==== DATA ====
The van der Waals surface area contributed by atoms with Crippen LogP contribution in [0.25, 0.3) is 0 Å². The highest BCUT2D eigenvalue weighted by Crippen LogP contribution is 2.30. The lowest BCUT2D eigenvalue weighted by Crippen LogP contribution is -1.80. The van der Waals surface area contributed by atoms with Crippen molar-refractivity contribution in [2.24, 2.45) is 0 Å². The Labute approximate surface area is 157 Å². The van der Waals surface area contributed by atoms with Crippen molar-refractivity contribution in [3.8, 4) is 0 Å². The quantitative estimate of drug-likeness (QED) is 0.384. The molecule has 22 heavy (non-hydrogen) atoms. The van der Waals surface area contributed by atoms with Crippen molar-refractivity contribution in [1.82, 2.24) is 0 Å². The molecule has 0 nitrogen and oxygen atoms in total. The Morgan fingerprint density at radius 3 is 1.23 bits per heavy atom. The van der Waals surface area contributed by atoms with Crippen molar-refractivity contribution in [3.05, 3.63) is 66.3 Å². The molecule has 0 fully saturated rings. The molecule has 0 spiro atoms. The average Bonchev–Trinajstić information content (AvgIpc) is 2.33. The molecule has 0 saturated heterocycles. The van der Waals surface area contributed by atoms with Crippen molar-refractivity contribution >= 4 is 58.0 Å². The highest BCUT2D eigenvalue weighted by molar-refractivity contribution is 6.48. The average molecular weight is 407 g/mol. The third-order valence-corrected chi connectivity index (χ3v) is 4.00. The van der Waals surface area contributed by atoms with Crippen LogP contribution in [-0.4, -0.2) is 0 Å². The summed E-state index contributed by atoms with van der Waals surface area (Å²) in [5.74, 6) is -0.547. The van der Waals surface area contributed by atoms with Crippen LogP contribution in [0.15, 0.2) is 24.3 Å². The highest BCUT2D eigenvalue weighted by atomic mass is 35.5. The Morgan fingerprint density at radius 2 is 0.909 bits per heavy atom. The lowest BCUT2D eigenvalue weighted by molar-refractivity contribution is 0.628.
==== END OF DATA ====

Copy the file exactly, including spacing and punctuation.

The van der Waals surface area contributed by atoms with Crippen LogP contribution in [0.25, 0.3) is 0 Å². The highest BCUT2D eigenvalue weighted by Crippen LogP contribution is 2.30. The lowest BCUT2D eigenvalue weighted by Crippen LogP contribution is -1.80. The van der Waals surface area contributed by atoms with Crippen molar-refractivity contribution in [2.24, 2.45) is 0 Å². The Labute approximate surface area is 157 Å². The van der Waals surface area contributed by atoms with Crippen molar-refractivity contribution in [3.8, 4) is 0 Å². The quantitative estimate of drug-likeness (QED) is 0.384. The molecule has 22 heavy (non-hydrogen) atoms. The van der Waals surface area contributed by atoms with Crippen molar-refractivity contribution in [1.82, 2.24) is 0 Å². The molecule has 0 nitrogen and oxygen atoms in total. The Morgan fingerprint density at radius 3 is 1.23 bits per heavy atom. The van der Waals surface area contributed by atoms with Crippen molar-refractivity contribution in [3.05, 3.63) is 66.3 Å². The molecule has 0 fully saturated rings. The molecule has 0 spiro atoms. The average Bonchev–Trinajstić information content (AvgIpc) is 2.33. The molecule has 0 saturated heterocycles. The van der Waals surface area contributed by atoms with Crippen molar-refractivity contribution >= 4 is 58.0 Å². The highest BCUT2D eigenvalue weighted by molar-refractivity contribution is 6.48. The average molecular weight is 407 g/mol. The third-order valence-corrected chi connectivity index (χ3v) is 4.00. The van der Waals surface area contributed by atoms with Crippen LogP contribution in [-0.4, -0.2) is 0 Å². The summed E-state index contributed by atoms with van der Waals surface area (Å²) in [5.74, 6) is -0.547. The van der Waals surface area contributed by atoms with Crippen LogP contribution in [0.15, 0.2) is 24.3 Å². The highest BCUT2D eigenvalue weighted by atomic mass is 35.5. The Morgan fingerprint density at radius 2 is 0.909 bits per heavy atom. The lowest BCUT2D eigenvalue weighted by molar-refractivity contribution is 0.628.